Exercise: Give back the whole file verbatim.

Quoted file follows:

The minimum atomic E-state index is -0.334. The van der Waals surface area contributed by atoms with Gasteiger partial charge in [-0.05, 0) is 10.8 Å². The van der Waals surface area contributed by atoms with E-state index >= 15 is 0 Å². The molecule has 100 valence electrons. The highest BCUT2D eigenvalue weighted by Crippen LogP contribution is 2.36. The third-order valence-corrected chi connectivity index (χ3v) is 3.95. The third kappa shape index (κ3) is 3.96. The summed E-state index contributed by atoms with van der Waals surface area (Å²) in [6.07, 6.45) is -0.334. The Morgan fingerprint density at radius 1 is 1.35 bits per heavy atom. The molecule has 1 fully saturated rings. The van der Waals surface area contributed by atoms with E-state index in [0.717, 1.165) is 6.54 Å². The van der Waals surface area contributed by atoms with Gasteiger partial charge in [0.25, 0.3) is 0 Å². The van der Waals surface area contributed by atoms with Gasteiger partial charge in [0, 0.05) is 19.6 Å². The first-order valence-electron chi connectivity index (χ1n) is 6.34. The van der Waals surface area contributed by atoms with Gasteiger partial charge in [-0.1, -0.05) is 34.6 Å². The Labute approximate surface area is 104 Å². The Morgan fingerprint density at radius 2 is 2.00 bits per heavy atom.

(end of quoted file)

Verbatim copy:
The minimum atomic E-state index is -0.334. The van der Waals surface area contributed by atoms with Gasteiger partial charge in [-0.05, 0) is 10.8 Å². The van der Waals surface area contributed by atoms with E-state index >= 15 is 0 Å². The molecule has 100 valence electrons. The highest BCUT2D eigenvalue weighted by Crippen LogP contribution is 2.36. The third-order valence-corrected chi connectivity index (χ3v) is 3.95. The third kappa shape index (κ3) is 3.96. The summed E-state index contributed by atoms with van der Waals surface area (Å²) in [6.07, 6.45) is -0.334. The Morgan fingerprint density at radius 1 is 1.35 bits per heavy atom. The molecule has 1 fully saturated rings. The van der Waals surface area contributed by atoms with E-state index in [0.717, 1.165) is 6.54 Å². The van der Waals surface area contributed by atoms with Gasteiger partial charge in [0.25, 0.3) is 0 Å². The van der Waals surface area contributed by atoms with Gasteiger partial charge in [0, 0.05) is 19.6 Å². The first-order valence-electron chi connectivity index (χ1n) is 6.34. The van der Waals surface area contributed by atoms with Gasteiger partial charge in [-0.1, -0.05) is 34.6 Å². The Labute approximate surface area is 104 Å². The Morgan fingerprint density at radius 2 is 2.00 bits per heavy atom.